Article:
Low fees lure Kuwait expats to make illegal international calls

November 11, 2011

Maria, an Eastern European expat in her 40s, sits huddled in a small cubicle at one of Kuwait’s few illegal phone centres.

She dials the number of her family back home and then spends two-hours chatting. After hanging up, she takes two one-dinar notes from her purse and pays for her call before leaving.

Maria is just one of many expats who keep in regular contact with their families at home at these illegal phone centres.

Forty per cent international calls from Kuwait ‘illegal’

Recent statistic shows that some 40 per cent of international calls from Kuwait are made illegally.

According to some expat residents, the cost per call makes the use of these centres far more attractive than the alternative.

At ten fils per minute to India, 15 fils to Bangladesh and Sri Lanka and 100 fils to Philippines and the Gulf Cooperation Council (GCC) countries, the costs currently charged at these centres or by individuals offering the same service are far lower than using a mobile phone, with charges for overseas calls via a mobile starting at 250 fils per minute, Kuwaiti daily Kuwait Times reports.

How does the business of illegal phone centres work?

All the vendors need to do is to purchase a card for KD28.5 for 600 minutes of telephone credit. “The telephone card is only KD23, but you have to pay KD5 for the internet connection,” a call vendor named Madhu told the daily.

The 600 minutes of call time will then be sold on at a mark-up to customers, most of whom are Filipinos and Indians. “Filipinos and Indians are my customers, but I like Filipino most because we charge them [more] so 100 fils for [each minute of] the 600 minutes credit means KD60 in profit,” he said.

Prepaid cards

Madhu also moonlights as a vendor of individual prepaid cards, which ensures that regular customers get a phone card to talk to their families.

This black market income is one way in which Kuwait’s phone network is illegally used and abused on a daily basis, according to the Ministry of Communication (MOC). At more than 250 fils per minute for overseas calls, the MoC’s call charges are the highest among the Gulf Cooperation Council (GCC) states.

This has led many of the country’s expatriate minorities to turn to the illegal phone centres. “Why spend dinars where you can pay a few fils for each call?” one customer asked. “It is cheaper to call back home in India than to call my family and friends here in Kuwait.”

Costing the economy

However, according to an article in local daily Al Qabas, the centres cost the Kuwaiti economy dearly, with the MoC losing an estimated KD630 million between 1992 and 2006 in revenue due to over a million expatriates opting to use the illegal centers to stay in contact with loved ones back home.

One source told Kuwait Times that some providers are fully aware of and even involved in such phone call centres. Another communications insider backed up this claim, suggesting that internet providers in Kuwait as well as some MoC employees cooperate with the ‘gangs’ that run offices or individual vendors in exchange for profit.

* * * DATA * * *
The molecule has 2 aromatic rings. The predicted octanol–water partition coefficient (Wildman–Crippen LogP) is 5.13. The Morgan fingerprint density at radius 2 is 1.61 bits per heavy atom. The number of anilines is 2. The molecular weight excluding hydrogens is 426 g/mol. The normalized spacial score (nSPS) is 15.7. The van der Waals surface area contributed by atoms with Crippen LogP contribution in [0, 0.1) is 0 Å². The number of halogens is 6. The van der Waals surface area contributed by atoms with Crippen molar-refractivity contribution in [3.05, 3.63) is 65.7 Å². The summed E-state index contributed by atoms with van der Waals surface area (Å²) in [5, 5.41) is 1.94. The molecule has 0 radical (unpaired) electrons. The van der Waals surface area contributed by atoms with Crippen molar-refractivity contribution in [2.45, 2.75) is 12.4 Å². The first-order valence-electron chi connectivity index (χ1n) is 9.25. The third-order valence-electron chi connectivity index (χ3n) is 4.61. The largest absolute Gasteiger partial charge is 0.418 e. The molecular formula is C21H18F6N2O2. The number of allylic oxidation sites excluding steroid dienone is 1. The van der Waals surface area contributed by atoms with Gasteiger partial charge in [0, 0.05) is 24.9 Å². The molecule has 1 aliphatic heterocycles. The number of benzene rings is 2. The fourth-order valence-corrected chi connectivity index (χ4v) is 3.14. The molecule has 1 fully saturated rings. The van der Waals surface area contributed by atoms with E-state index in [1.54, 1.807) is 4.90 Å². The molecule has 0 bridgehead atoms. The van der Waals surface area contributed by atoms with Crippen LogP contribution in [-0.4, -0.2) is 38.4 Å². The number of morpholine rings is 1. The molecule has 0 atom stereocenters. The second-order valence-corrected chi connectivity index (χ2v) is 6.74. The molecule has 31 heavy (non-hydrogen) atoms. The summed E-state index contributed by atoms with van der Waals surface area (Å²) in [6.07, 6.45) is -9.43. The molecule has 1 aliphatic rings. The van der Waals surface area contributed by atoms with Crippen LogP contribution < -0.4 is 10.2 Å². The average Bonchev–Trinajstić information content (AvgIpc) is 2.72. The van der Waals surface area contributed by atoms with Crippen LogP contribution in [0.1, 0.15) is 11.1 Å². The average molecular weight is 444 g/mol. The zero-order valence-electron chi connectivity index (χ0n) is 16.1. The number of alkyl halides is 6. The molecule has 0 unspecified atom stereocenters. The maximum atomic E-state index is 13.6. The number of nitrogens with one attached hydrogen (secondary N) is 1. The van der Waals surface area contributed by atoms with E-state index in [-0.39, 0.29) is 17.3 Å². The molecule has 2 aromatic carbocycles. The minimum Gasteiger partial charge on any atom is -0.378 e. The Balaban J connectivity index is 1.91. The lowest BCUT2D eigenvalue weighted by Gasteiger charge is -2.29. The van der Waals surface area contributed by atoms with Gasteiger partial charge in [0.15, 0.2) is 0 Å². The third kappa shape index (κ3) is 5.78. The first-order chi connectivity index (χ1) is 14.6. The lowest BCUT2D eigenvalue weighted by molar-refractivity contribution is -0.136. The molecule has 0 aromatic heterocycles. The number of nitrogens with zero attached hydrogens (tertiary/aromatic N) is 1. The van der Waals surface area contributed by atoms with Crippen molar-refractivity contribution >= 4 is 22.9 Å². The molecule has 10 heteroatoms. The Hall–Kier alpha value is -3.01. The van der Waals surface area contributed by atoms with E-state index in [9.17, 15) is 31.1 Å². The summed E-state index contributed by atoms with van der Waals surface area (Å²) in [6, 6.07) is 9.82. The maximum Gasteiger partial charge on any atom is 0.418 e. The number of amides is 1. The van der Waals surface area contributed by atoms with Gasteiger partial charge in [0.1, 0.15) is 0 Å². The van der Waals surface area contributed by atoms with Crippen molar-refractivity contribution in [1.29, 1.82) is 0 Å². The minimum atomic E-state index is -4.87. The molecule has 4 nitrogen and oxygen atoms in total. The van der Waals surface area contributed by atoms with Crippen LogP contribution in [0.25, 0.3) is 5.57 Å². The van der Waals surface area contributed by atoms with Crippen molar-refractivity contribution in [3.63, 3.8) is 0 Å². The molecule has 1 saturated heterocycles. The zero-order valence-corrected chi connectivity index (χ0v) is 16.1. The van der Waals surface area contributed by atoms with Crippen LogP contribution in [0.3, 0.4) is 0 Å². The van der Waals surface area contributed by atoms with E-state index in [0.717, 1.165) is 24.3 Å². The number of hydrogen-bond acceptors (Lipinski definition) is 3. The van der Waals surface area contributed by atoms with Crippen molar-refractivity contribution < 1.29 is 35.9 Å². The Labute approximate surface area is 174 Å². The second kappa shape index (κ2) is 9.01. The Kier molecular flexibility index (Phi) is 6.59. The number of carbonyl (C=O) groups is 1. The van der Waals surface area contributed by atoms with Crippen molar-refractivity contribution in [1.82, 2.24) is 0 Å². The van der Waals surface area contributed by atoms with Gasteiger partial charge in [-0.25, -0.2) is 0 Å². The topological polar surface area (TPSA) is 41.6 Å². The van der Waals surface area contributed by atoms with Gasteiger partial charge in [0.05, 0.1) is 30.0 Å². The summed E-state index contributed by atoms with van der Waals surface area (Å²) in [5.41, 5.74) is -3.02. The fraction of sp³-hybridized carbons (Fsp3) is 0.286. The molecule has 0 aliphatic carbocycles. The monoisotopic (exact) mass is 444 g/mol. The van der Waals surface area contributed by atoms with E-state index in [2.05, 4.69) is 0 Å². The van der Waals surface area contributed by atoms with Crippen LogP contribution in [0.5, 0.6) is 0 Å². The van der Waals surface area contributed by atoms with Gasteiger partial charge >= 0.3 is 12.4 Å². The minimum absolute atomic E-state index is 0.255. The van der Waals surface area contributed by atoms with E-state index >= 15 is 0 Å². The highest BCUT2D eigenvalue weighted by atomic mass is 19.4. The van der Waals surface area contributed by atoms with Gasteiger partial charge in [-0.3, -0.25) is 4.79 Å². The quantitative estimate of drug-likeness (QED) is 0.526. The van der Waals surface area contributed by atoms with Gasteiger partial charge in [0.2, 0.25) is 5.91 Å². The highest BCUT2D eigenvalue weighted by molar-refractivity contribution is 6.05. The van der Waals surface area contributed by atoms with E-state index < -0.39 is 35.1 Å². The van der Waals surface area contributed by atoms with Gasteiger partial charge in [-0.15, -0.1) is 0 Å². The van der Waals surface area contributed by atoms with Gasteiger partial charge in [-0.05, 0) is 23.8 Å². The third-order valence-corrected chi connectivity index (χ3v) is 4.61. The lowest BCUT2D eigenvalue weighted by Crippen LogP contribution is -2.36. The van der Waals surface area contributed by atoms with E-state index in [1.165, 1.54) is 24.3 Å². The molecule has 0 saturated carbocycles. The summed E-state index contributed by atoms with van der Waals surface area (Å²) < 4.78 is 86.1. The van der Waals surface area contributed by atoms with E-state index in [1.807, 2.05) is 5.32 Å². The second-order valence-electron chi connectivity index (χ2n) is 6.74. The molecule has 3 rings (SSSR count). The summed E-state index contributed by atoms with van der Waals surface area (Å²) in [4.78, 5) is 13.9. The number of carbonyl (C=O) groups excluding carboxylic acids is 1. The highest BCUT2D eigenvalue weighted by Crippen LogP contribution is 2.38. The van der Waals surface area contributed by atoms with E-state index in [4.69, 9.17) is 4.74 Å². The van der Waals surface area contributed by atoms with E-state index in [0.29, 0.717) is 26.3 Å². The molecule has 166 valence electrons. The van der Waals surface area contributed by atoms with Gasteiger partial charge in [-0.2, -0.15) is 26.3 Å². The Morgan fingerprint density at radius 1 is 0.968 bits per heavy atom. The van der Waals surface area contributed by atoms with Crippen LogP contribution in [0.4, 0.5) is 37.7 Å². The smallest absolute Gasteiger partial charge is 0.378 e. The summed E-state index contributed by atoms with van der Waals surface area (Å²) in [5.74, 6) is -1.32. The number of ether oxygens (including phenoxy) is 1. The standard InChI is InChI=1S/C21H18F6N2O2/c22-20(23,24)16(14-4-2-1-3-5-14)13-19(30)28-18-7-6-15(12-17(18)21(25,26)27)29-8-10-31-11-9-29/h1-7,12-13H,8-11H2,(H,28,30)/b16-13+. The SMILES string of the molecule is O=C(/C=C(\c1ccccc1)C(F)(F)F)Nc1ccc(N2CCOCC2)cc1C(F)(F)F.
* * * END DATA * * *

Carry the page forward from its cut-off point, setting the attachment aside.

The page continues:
“I got the pre-paid card for calls from a source. It is not available at the store,” a Bangladeshi janitor said. Speaking on condition of anonymity, the janitor said that he has a number of regular customers for the telephone calls, especially among Filipinos and Indians.

Word of mouth

“I have a good number of customers who know about my telephone connection and I do not need to go out and offer services; people who they [regular customers] know will hear about my services and they will come to meet me or sometimes I will go to them to offer my services,” he said, quoted by the daily.

He said that he receives a monthly salary of KD60 for his regular job, but the additional income from providing the international call is much better.


“The salary for me is just like a small bonus in my pocket. I am earning lots in this illegal telephone call business,” he said. “If a person cannot pay because maybe they are broke, I do not really mind at all. Can you call without paying in the call centers? What about using the services of giant telecom companies? You have to pay first before you can get their services, but I sometimes offer people services for free.”

One operator at a call centre-cum-internet cafe in Kuwait City said that the illegal international calls were mostly carried out by expatriates.

“I have been doing this for months now and ever since I have not had any problems at all,” he said. However, he says he takes one additional security measure. “I offer these services only to people whom I know. I don’t offer it to Arabs.”

A senior MoC official said that while the ministry was “working relentlessly on tackling the problem,” its capabilities are limited whilst those who are using high-tech devices through which they can make online calls can import them into Kuwait without problems.





About the author

Born August 3, 1960 in Monastir, Tunisia
Media career:
  • ABC News (Tunisia)
  • Bahrain Tribune
  • Gulf News
  • Bahrain Television News
Teaching career:
  • Monastir (Tunisia)
  • University of Bahrain
  • MA  Mass Communications, University of Leicester
  • BA  in English & US literature and studies, University of Tunis

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